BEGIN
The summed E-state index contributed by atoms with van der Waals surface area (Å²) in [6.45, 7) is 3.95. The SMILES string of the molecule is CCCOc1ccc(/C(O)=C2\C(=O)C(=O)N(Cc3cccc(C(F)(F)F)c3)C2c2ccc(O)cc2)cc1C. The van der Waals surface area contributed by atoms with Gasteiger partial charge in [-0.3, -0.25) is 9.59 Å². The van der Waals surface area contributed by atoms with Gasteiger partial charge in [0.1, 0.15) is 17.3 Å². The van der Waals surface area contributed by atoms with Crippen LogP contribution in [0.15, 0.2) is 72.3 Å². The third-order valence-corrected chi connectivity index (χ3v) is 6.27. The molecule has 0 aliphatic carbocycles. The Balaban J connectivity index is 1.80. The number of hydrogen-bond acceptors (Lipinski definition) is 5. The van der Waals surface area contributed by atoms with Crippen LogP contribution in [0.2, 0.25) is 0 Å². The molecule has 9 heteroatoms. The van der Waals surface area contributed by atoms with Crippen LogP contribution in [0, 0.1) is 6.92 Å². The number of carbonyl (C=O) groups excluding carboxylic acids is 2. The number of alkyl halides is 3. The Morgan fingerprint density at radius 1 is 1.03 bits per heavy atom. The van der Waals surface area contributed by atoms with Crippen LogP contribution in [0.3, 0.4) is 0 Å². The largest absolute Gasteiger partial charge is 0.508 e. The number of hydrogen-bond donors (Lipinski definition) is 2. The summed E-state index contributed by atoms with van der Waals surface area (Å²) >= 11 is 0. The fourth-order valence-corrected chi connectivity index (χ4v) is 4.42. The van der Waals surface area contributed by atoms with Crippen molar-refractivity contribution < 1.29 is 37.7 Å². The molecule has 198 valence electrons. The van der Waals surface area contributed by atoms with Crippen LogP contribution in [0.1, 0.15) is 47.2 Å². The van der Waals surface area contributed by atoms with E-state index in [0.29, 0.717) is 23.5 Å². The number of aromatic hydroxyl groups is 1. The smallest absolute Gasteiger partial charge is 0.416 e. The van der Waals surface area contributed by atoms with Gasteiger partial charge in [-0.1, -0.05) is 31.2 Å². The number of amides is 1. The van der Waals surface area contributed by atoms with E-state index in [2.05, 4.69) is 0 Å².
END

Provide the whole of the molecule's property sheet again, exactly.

The summed E-state index contributed by atoms with van der Waals surface area (Å²) in [6.45, 7) is 3.95. The SMILES string of the molecule is CCCOc1ccc(/C(O)=C2\C(=O)C(=O)N(Cc3cccc(C(F)(F)F)c3)C2c2ccc(O)cc2)cc1C. The van der Waals surface area contributed by atoms with Gasteiger partial charge in [-0.3, -0.25) is 9.59 Å². The van der Waals surface area contributed by atoms with Gasteiger partial charge in [0.1, 0.15) is 17.3 Å². The van der Waals surface area contributed by atoms with Crippen LogP contribution in [0.15, 0.2) is 72.3 Å². The third-order valence-corrected chi connectivity index (χ3v) is 6.27. The molecule has 0 aliphatic carbocycles. The Balaban J connectivity index is 1.80. The number of hydrogen-bond acceptors (Lipinski definition) is 5. The van der Waals surface area contributed by atoms with Crippen LogP contribution in [0.2, 0.25) is 0 Å². The molecule has 9 heteroatoms. The van der Waals surface area contributed by atoms with Crippen LogP contribution in [0, 0.1) is 6.92 Å². The number of carbonyl (C=O) groups excluding carboxylic acids is 2. The number of alkyl halides is 3. The Morgan fingerprint density at radius 1 is 1.03 bits per heavy atom. The van der Waals surface area contributed by atoms with Crippen LogP contribution in [0.3, 0.4) is 0 Å². The largest absolute Gasteiger partial charge is 0.508 e. The number of hydrogen-bond donors (Lipinski definition) is 2. The summed E-state index contributed by atoms with van der Waals surface area (Å²) >= 11 is 0. The fourth-order valence-corrected chi connectivity index (χ4v) is 4.42. The van der Waals surface area contributed by atoms with Crippen molar-refractivity contribution < 1.29 is 37.7 Å². The molecule has 198 valence electrons. The van der Waals surface area contributed by atoms with Crippen LogP contribution in [0.1, 0.15) is 47.2 Å². The van der Waals surface area contributed by atoms with E-state index in [0.29, 0.717) is 23.5 Å². The number of aromatic hydroxyl groups is 1. The smallest absolute Gasteiger partial charge is 0.416 e. The van der Waals surface area contributed by atoms with Gasteiger partial charge in [-0.1, -0.05) is 31.2 Å². The number of amides is 1. The van der Waals surface area contributed by atoms with E-state index in [2.05, 4.69) is 0 Å².